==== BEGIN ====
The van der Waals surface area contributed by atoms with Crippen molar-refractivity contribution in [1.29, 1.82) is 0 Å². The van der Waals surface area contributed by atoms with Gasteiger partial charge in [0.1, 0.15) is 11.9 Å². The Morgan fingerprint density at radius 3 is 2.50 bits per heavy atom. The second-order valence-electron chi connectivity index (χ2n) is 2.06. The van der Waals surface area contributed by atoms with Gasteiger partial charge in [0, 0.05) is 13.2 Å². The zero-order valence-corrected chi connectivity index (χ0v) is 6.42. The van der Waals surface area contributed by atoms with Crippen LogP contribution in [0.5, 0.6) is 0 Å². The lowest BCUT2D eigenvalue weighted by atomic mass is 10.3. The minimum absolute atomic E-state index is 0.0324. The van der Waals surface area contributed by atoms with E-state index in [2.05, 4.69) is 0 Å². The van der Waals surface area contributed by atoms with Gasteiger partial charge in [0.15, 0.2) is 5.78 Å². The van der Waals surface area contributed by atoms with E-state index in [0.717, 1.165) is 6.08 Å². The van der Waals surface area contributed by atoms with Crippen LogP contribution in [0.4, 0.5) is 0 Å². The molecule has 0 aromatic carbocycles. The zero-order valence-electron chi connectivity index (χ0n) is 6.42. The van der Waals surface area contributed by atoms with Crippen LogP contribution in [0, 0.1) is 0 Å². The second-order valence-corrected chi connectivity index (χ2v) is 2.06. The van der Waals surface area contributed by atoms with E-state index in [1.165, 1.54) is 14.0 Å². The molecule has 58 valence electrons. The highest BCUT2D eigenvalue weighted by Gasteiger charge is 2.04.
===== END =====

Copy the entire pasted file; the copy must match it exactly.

The van der Waals surface area contributed by atoms with Crippen molar-refractivity contribution in [1.29, 1.82) is 0 Å². The van der Waals surface area contributed by atoms with Gasteiger partial charge in [0.1, 0.15) is 11.9 Å². The Morgan fingerprint density at radius 3 is 2.50 bits per heavy atom. The second-order valence-electron chi connectivity index (χ2n) is 2.06. The van der Waals surface area contributed by atoms with Gasteiger partial charge in [0, 0.05) is 13.2 Å². The zero-order valence-corrected chi connectivity index (χ0v) is 6.42. The van der Waals surface area contributed by atoms with Crippen LogP contribution in [0.5, 0.6) is 0 Å². The lowest BCUT2D eigenvalue weighted by atomic mass is 10.3. The minimum absolute atomic E-state index is 0.0324. The van der Waals surface area contributed by atoms with E-state index in [2.05, 4.69) is 0 Å². The van der Waals surface area contributed by atoms with Gasteiger partial charge in [0.15, 0.2) is 5.78 Å². The van der Waals surface area contributed by atoms with E-state index in [0.717, 1.165) is 6.08 Å². The van der Waals surface area contributed by atoms with Crippen LogP contribution in [0.4, 0.5) is 0 Å². The molecule has 0 aromatic carbocycles. The zero-order valence-electron chi connectivity index (χ0n) is 6.42. The van der Waals surface area contributed by atoms with Crippen LogP contribution in [0, 0.1) is 0 Å². The second-order valence-corrected chi connectivity index (χ2v) is 2.06. The van der Waals surface area contributed by atoms with E-state index in [1.165, 1.54) is 14.0 Å². The molecule has 58 valence electrons. The highest BCUT2D eigenvalue weighted by Gasteiger charge is 2.04.